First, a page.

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Med Decis Making. 2015 Jan;35(1):81-93. doi: 10.1177/0272989X14541328. Epub 2014 Jul 23.

Measuring family HRQoL spillover effects using direct health utility assessment.

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Child Health Evaluation and Research Unit, Division of General Pediatrics, University of Michigan Health System, Ann Arbor, MI (LAP, KL, AG)
School of Public Health, University of Michigan, Ann Arbor, MI (LAP)
Center for Health Decision Science, Harvard School of Public Health, Boston, MA (EW)



Applications of cost-effectiveness analysis do not typically incorporate effects on caregiver quality of life despite increasing evidence that these effects are measurable.


Using a national sample of US adults, we conducted 2 cross-sectional surveys during December 2011 and January 2012. One version asked respondents to value their own experience as the family member of a person with a chronic illness (experienced sample), and the other version asked respondents to value hypothetical scenarios describing the experience of having a family member with a chronic illness (community sample). Conditions included Alzheimer's disease/dementia, arthritis, cancer, and depression. Using standard gamble questions, respondents were asked to value the spillover effects of a family member's illness. We used regression analysis to evaluate the disutility (loss in health-related quality of life) of having a family member with a chronic illness by condition and relationship type, controlling for the respondent's own conditions and sociodemographic characteristics.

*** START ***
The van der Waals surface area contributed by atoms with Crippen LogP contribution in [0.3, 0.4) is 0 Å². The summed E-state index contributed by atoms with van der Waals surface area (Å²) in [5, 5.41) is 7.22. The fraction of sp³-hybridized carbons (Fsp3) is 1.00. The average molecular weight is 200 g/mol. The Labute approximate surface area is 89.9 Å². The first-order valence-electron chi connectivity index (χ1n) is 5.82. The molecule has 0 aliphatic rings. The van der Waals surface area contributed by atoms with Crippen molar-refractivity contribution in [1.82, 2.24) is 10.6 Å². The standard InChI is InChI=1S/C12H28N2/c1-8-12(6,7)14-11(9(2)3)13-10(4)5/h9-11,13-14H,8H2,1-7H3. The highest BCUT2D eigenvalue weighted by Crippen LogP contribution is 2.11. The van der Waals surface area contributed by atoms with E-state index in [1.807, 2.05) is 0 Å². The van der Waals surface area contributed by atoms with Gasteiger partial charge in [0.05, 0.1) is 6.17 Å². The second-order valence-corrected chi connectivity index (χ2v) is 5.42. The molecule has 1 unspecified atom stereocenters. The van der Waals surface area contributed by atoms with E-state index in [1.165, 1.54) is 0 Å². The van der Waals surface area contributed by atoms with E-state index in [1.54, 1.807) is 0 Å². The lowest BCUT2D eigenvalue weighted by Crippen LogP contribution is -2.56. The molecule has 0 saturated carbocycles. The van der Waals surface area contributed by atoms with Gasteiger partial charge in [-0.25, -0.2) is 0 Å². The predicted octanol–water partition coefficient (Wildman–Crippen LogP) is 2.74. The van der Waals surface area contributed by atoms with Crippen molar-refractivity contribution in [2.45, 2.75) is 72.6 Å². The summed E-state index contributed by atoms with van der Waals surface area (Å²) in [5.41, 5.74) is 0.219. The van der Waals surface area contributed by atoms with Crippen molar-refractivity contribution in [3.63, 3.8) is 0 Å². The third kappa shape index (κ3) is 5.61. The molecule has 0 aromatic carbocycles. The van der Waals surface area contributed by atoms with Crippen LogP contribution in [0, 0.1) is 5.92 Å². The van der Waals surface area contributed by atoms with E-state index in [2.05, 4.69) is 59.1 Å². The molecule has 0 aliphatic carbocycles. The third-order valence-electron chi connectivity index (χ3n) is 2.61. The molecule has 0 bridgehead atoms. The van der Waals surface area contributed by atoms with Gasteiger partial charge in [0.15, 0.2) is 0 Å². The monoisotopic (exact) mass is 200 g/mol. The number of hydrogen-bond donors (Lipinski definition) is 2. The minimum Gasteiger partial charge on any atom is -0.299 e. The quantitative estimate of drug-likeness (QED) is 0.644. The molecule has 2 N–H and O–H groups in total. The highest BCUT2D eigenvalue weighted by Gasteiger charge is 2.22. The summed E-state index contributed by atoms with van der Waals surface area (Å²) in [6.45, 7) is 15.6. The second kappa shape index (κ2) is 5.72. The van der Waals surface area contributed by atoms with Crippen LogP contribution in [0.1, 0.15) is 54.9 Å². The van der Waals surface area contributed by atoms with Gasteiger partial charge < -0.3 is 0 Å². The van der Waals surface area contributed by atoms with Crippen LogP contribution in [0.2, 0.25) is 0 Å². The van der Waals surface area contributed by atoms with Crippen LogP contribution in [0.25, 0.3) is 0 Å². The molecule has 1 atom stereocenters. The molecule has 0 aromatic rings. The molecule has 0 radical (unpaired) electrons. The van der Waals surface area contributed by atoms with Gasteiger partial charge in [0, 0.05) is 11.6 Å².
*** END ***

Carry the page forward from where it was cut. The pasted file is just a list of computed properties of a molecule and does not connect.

For the experienced sample (n = 1389), regression analyses suggested that greater spillover was associated with certain conditions (arthritis, depression) compared with other conditions (Alzheimer's disease, cancer). For the community sample (n = 1205), regression analyses indicated that lower spillover was associated with condition (cancer) but not the type of relationship with the ill family member (parent, child, spouse).


The effects of illness extend beyond the individual patient to include effects on caregivers of patients, parents of ill children, spouses, and other close family and household members. Cost-effectiveness analyses should consider the inclusion of health-related quality of life spillover effects in addition to caregiving time costs incurred by family members of ill individuals.


caregivers; cost-effectiveness analysis; family; health utility; health-related quality of life

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